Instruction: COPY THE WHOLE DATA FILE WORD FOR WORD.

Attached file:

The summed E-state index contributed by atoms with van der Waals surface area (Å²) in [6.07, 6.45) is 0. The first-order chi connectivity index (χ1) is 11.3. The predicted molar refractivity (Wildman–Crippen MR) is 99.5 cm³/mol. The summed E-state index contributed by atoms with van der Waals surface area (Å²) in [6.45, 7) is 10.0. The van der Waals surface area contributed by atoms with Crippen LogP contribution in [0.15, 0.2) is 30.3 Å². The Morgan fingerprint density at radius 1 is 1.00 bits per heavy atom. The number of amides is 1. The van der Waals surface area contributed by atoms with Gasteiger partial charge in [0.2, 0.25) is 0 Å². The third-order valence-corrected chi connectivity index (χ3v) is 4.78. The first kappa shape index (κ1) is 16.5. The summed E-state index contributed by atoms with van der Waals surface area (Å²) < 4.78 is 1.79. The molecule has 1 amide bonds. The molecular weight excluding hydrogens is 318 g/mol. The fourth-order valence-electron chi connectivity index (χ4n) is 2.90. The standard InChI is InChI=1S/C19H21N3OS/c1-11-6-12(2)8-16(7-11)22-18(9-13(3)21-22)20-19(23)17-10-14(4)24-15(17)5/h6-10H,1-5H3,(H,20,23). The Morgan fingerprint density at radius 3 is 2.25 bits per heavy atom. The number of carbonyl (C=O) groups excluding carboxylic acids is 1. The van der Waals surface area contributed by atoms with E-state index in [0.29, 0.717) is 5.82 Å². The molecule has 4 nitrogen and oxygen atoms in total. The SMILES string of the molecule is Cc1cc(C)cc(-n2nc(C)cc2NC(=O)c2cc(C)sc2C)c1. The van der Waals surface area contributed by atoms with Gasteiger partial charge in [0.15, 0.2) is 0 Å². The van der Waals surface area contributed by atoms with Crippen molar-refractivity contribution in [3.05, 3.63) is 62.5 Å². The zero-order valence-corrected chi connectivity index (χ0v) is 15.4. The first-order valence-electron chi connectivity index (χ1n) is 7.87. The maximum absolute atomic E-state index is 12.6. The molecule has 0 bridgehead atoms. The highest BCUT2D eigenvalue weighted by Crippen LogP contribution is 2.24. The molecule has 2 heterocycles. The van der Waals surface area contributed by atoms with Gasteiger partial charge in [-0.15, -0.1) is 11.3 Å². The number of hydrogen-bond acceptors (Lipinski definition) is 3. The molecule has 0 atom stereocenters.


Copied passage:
The summed E-state index contributed by atoms with van der Waals surface area (Å²) in [6.07, 6.45) is 0. The first-order chi connectivity index (χ1) is 11.3. The predicted molar refractivity (Wildman–Crippen MR) is 99.5 cm³/mol. The summed E-state index contributed by atoms with van der Waals surface area (Å²) in [6.45, 7) is 10.0. The van der Waals surface area contributed by atoms with Crippen LogP contribution in [0.15, 0.2) is 30.3 Å². The Morgan fingerprint density at radius 1 is 1.00 bits per heavy atom. The number of amides is 1. The van der Waals surface area contributed by atoms with Gasteiger partial charge in [0.2, 0.25) is 0 Å². The third-order valence-corrected chi connectivity index (χ3v) is 4.78. The first kappa shape index (κ1) is 16.5. The summed E-state index contributed by atoms with van der Waals surface area (Å²) < 4.78 is 1.79. The molecule has 1 amide bonds. The molecular weight excluding hydrogens is 318 g/mol. The fourth-order valence-electron chi connectivity index (χ4n) is 2.90. The standard InChI is InChI=1S/C19H21N3OS/c1-11-6-12(2)8-16(7-11)22-18(9-13(3)21-22)20-19(23)17-10-14(4)24-15(17)5/h6-10H,1-5H3,(H,20,23). The Morgan fingerprint density at radius 3 is 2.25 bits per heavy atom. The number of carbonyl (C=O) groups excluding carboxylic acids is 1. The van der Waals surface area contributed by atoms with E-state index in [0.29, 0.717) is 5.82 Å². The molecule has 4 nitrogen and oxygen atoms in total. The SMILES string of the molecule is Cc1cc(C)cc(-n2nc(C)cc2NC(=O)c2cc(C)sc2C)c1. The van der Waals surface area contributed by atoms with Gasteiger partial charge in [0.15, 0.2) is 0 Å². The van der Waals surface area contributed by atoms with Crippen molar-refractivity contribution in [3.05, 3.63) is 62.5 Å². The zero-order valence-corrected chi connectivity index (χ0v) is 15.4. The first-order valence-electron chi connectivity index (χ1n) is 7.87. The maximum absolute atomic E-state index is 12.6. The molecule has 0 bridgehead atoms. The highest BCUT2D eigenvalue weighted by Crippen LogP contribution is 2.24. The molecule has 2 heterocycles. The van der Waals surface area contributed by atoms with Gasteiger partial charge in [-0.15, -0.1) is 11.3 Å². The number of hydrogen-bond acceptors (Lipinski definition) is 3. The molecule has 0 atom stereocenters.